“The law that created the deficit committee also created a zero-sum game: Any expensive program that escapes the budget knife does so at the expense of cuts to other programs. If the military contractors succeed in keeping the war budget intact, they’ll likely do so at the expense of Social Security and Medicare. That means money that would go to your Social Security or Medicare benefits will instead go into the hands of people like Lockheed Martin CEO Robert J. Stephens, who last year made $21.9 million, almost totally from taxpayer-funded military contracts….”
The structure of the control network of transnational corporations affects global market competition and financial stability. So far, only small national samples were studied and there was no appropriate methodology to assess control globally. A recent Cornell University study presents the first investigation of the architecture of the international ownership network, along with the computation of the control held by each global player. They found that transnational corporations form a giant bow-tie structure and that a large portion of control flows to a small tightly-knit core of financial institutions.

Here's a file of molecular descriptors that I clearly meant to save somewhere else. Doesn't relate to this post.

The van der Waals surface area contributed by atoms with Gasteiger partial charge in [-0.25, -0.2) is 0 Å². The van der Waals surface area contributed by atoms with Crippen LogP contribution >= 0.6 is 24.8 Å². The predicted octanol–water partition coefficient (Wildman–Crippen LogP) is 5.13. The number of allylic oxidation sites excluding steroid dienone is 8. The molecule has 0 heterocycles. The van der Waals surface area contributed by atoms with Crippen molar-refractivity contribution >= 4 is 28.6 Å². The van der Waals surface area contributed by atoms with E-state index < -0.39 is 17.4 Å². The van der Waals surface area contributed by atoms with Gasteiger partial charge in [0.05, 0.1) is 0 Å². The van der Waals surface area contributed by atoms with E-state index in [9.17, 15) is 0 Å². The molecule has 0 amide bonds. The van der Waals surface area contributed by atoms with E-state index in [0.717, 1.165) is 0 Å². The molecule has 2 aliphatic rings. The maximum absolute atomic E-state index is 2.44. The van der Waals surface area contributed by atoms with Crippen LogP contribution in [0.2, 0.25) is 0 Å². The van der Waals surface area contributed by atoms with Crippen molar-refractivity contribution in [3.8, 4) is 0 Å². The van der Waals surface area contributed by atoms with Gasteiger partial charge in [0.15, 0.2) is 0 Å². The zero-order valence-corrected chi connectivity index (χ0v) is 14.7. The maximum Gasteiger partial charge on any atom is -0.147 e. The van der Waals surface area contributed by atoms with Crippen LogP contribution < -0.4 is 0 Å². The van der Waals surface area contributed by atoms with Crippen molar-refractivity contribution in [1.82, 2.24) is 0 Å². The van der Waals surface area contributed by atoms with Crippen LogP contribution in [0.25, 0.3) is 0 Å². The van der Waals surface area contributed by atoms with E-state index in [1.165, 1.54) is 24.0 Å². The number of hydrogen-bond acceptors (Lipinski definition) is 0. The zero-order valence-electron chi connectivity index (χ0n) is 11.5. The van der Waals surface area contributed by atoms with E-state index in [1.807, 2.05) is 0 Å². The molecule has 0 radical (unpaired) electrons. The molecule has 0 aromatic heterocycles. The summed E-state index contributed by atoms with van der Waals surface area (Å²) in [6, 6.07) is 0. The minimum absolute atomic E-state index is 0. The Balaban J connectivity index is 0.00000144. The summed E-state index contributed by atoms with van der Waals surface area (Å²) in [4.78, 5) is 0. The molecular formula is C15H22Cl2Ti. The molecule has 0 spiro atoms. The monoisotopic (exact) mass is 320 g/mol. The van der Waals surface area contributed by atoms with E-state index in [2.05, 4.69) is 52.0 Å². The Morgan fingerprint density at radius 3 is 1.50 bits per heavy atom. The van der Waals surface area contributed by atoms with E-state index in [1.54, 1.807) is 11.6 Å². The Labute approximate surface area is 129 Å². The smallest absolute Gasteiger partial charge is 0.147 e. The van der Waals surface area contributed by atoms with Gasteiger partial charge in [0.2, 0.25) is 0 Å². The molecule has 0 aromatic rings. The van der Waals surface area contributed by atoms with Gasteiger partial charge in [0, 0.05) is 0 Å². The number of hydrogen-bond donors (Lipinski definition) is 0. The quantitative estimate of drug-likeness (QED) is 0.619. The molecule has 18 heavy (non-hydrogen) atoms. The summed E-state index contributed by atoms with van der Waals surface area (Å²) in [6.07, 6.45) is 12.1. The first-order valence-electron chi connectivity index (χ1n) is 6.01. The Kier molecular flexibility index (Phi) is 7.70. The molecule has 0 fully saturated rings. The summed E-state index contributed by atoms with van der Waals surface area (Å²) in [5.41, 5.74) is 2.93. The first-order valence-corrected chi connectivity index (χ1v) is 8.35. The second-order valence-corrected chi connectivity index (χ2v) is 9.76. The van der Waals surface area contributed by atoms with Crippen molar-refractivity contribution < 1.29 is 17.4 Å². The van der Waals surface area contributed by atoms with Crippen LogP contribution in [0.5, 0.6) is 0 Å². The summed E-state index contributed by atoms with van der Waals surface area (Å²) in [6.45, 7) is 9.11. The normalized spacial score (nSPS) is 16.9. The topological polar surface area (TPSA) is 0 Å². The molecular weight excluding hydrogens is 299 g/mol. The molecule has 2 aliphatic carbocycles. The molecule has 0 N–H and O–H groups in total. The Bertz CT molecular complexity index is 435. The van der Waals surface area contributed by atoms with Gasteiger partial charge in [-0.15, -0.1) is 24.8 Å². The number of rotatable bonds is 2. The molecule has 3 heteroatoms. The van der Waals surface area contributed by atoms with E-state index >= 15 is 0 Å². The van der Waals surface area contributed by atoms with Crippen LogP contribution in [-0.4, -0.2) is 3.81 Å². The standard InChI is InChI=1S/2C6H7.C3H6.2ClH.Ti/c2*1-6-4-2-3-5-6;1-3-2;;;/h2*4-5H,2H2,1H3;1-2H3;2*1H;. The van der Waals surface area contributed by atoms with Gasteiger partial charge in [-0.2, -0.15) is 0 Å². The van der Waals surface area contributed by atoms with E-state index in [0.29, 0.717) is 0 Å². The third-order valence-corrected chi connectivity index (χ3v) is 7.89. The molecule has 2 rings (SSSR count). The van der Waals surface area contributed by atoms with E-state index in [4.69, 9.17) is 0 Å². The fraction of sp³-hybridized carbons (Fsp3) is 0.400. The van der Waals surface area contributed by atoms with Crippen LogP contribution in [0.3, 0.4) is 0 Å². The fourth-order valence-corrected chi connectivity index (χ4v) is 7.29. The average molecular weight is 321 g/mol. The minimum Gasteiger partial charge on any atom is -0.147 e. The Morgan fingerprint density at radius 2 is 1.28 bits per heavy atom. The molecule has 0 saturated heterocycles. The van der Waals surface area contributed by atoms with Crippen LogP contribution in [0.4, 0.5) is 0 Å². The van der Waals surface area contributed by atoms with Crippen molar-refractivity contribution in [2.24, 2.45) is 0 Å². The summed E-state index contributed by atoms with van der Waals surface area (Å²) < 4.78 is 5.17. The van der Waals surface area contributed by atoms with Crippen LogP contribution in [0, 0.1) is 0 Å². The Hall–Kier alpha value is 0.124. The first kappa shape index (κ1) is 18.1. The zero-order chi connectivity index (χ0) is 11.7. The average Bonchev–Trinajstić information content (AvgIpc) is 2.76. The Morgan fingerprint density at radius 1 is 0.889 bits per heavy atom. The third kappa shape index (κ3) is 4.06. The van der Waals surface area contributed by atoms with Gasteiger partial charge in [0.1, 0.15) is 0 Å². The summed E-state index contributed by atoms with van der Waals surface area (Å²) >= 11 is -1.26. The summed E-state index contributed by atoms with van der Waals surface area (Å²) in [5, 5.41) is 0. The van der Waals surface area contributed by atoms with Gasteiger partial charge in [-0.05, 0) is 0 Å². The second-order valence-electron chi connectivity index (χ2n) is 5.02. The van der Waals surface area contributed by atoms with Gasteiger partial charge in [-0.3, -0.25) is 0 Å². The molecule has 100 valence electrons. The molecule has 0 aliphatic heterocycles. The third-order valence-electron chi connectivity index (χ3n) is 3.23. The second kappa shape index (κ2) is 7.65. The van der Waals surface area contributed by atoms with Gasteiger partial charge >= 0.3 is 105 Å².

People have no right to resist if police officers illegally enter their home, the Indiana Supreme Court ruled in a decision that overturns centuries of common law.
The court issued its 3-2 ruling on Thursday, contending that allowing residents to resist officers who enter their homes without any right would increase the risk of violent confrontation. If police enter a home illegally, the courts are the proper place to protest it, Justice Steven David said.
In Donald Rumsfeld’s new book, Known and Unknown, out February 8, Rumsfeld offers an account of George W. Bush’s early interest in Iraq. This was just days after the 9/11 attacks. There were no apparent reasons for Bush to focus on Iraq, instead of on the actual perpetrators of the attacks….